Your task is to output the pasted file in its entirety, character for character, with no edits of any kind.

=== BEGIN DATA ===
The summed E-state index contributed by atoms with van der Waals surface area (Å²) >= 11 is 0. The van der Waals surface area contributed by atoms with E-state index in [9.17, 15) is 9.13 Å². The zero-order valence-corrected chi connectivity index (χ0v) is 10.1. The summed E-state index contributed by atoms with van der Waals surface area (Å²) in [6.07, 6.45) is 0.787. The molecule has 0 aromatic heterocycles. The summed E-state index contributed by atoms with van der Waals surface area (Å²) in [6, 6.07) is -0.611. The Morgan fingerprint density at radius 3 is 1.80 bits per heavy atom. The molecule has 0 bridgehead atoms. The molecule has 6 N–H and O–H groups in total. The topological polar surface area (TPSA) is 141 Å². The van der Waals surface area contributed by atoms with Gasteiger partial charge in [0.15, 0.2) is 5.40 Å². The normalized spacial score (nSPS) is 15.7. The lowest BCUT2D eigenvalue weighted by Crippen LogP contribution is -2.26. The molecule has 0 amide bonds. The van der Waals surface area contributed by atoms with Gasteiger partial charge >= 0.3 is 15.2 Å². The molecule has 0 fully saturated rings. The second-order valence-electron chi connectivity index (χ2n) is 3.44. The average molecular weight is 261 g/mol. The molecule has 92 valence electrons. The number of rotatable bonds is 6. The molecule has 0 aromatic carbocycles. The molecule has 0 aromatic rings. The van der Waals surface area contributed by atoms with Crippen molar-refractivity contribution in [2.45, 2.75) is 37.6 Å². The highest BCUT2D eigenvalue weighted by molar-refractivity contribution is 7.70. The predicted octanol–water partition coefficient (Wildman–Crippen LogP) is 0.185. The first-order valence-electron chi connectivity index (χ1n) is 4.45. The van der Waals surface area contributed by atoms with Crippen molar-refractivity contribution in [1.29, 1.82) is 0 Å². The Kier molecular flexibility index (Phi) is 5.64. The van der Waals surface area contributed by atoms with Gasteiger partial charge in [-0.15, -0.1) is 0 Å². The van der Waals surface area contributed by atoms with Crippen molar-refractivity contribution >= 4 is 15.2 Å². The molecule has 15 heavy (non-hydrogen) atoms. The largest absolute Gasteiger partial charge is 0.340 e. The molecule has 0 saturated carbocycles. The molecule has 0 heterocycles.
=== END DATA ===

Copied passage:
The summed E-state index contributed by atoms with van der Waals surface area (Å²) >= 11 is 0. The van der Waals surface area contributed by atoms with E-state index in [9.17, 15) is 9.13 Å². The zero-order valence-corrected chi connectivity index (χ0v) is 10.1. The summed E-state index contributed by atoms with van der Waals surface area (Å²) in [6.07, 6.45) is 0.787. The molecule has 0 aromatic heterocycles. The summed E-state index contributed by atoms with van der Waals surface area (Å²) in [6, 6.07) is -0.611. The Morgan fingerprint density at radius 3 is 1.80 bits per heavy atom. The molecule has 0 bridgehead atoms. The molecule has 6 N–H and O–H groups in total. The topological polar surface area (TPSA) is 141 Å². The van der Waals surface area contributed by atoms with Gasteiger partial charge in [0.15, 0.2) is 5.40 Å². The normalized spacial score (nSPS) is 15.7. The lowest BCUT2D eigenvalue weighted by Crippen LogP contribution is -2.26. The molecule has 0 amide bonds. The van der Waals surface area contributed by atoms with Gasteiger partial charge >= 0.3 is 15.2 Å². The molecule has 0 fully saturated rings. The second-order valence-electron chi connectivity index (χ2n) is 3.44. The average molecular weight is 261 g/mol. The molecule has 92 valence electrons. The number of rotatable bonds is 6. The molecule has 0 aromatic carbocycles. The molecule has 0 aromatic rings. The van der Waals surface area contributed by atoms with Crippen molar-refractivity contribution in [2.45, 2.75) is 37.6 Å². The highest BCUT2D eigenvalue weighted by molar-refractivity contribution is 7.70. The predicted octanol–water partition coefficient (Wildman–Crippen LogP) is 0.185. The first-order valence-electron chi connectivity index (χ1n) is 4.45. The van der Waals surface area contributed by atoms with Crippen molar-refractivity contribution in [1.29, 1.82) is 0 Å². The Kier molecular flexibility index (Phi) is 5.64. The van der Waals surface area contributed by atoms with Gasteiger partial charge in [-0.15, -0.1) is 0 Å². The van der Waals surface area contributed by atoms with Crippen molar-refractivity contribution >= 4 is 15.2 Å². The molecule has 15 heavy (non-hydrogen) atoms. The largest absolute Gasteiger partial charge is 0.340 e. The molecule has 0 saturated carbocycles. The molecule has 0 heterocycles.